Boccaccio History, Family Crest & Coats of Arms

From the ancient and picturesque Italian region of Venice emerged a variety of distinguished names, including the notable surname Boccaccio. Although people were originally known only by a single name, it became necessary for people to adopt a second name to identify themselves as populations grew and travel became more frequent. The process of adopting fixed hereditary surnames was not complete until the modern era, but the use of hereditary family names in Italy began in the 10th and 11th centuries. Italian hereditary surnames were developed according to fairly general principles and they are characterized by a profusion of derivatives coined from given names. Although the most traditional type of family name found in the region of Venice is the patronymic surname, which is derived from the father's given name, local surnames are also found. Local names, which are the least frequent of the major types of surnames found in Italy, are derived from a place-name where the original bearer once resided or held land. Often Italian local surnames bore the prefix "di," which signifies emigration from one place to another, but does not necessarily denote nobility. The Boccaccio family lived in the city of Venice, where the Bocho family first settled in 804.

Early Origins of the Boccaccio family

The surname Boccaccio was first found in the city of Venice, where the Bocho family first settled in the year 804.

Early History of the Boccaccio family

This web page shows only a small excerpt of our Boccaccio research. Another 105 words (8 lines of text) covering the years 1250, 1300, 1342, 1360, 1436, 1390, 1425, 1488, 1562, 1550, 1610, 1659, 1742, 1700, 1750, 1750 and 1800 are included under the topic Early Boccaccio History in all our PDF Extended History products and printed products wherever possible.

Boccaccio Spelling Variations

Italian surnames come in far more variations than the names of most other nationalities. Regional traditions and dialects are a decisive factor in this characteristic. For example, northern names tend to end in "o", while southern in "i". Also important, but not unique to Italy, was the fact that before dictionaries and the printing press most scribes simply spelled words according to their sounds. The predictable result was an enormous number of spelling variations. The recorded spellings of Boccaccio include Bocca, Bocchi, Bucca, Bucchi, Bucco, Bocchetta, Bocchetto, Bocchetti, Bocchino, Bocchini, Boccucci, Boccuzzi, Boccoli, Boccotti, Boccone, Bocconi, Boccaccia, Boccaccio, Boccacci, Boccaccino, Boccaccini, Boccassino, Boccassini, Boccasino, Boccasini, Boccasile, Boccacciaro, Boccacciari, Boccagna, Bocchieri, Boccherini, Boccosi, Boccati, Boccasi, Boccuto, Boccuti, Buccarello, Buccarelli, Buccella, Buccolini, Boccole, Bo China, Bocho, Bocchiardo, Bocchiardi, Boccetta, Boccella and many more.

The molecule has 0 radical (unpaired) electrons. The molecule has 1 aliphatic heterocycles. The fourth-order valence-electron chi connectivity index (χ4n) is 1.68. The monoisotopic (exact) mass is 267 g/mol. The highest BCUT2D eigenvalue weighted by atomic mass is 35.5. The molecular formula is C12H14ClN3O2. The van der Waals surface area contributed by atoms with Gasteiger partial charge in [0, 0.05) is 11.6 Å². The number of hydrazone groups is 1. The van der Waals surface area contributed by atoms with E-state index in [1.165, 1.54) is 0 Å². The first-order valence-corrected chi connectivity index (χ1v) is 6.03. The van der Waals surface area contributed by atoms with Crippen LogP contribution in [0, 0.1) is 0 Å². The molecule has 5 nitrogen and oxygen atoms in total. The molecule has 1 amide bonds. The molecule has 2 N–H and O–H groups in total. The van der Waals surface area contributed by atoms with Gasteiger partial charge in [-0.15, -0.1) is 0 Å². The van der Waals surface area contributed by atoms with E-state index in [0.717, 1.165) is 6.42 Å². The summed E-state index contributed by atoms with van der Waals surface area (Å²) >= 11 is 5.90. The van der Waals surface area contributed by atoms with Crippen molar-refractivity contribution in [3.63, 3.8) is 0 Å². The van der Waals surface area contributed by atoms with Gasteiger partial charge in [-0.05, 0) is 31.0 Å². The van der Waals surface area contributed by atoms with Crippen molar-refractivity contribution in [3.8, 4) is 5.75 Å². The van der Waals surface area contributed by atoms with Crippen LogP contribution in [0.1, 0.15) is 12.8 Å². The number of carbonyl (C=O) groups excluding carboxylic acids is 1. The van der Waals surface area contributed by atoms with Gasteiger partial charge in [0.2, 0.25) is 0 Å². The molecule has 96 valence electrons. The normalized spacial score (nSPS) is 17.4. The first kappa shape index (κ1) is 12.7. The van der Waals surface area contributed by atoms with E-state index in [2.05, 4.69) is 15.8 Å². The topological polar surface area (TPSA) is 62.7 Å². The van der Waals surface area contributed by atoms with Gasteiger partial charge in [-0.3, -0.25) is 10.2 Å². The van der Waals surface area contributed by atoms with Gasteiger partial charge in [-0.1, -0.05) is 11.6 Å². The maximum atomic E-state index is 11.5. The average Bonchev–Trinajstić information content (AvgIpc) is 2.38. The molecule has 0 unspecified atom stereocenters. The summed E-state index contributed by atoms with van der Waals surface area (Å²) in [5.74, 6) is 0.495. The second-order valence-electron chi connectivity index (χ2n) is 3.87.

Early Notables of the Boccaccio family (pre 1700)

Prominent among members of the family was Nicolo Boccasino of Treviso, who was made Pope in 1300 and given the new name Benedetto XI; Federico Boccaccio, Giovanni's brother, was priest of the Florentine Republic in 1342, and after him seven other members of the Boccaccio family held this position; Dorotea Bucca (1360-1436) (also Dorotea Bocchi) was an Italian physician, Chair of Medicine and Philosophy at the University of Bologna for over forty years from 1390; Domenico Bocchi was born in Parma in 1425, and was very involved with the Catholic Church; the Bocchiardi family of Pinerolo, counts, were important members of...
Another 144 words (10 lines of text) are included under the topic Early Boccaccio Notables in all our PDF Extended History products and printed products wherever possible.

United States Boccaccio migration to the United States +

Early North American immigration records have revealed a number of people bearing the name Boccaccio or a variant listed above:

Boccaccio Settlers in United States in the 20th Century
  • Anna Boccaccio, aged 3, who immigrated to America from San Benigno, Italy, in 1909
  • Antonio Boccaccio, aged 5, who landed in America from San Benigno, Italy, in 1909
  • Domenica Boccaccio, aged 14, who immigrated to the United States from San Benigno, Italy, in 1909
  • Margherita Boccaccio, aged 11, who landed in America from San Benigno, Italy, in 1909
  • Angelo Boccaccio, aged 24, who landed in America from Avola, Italy, in 1912
  • ... (More are available in all our PDF Extended History products and printed products wherever possible.) on Facebook
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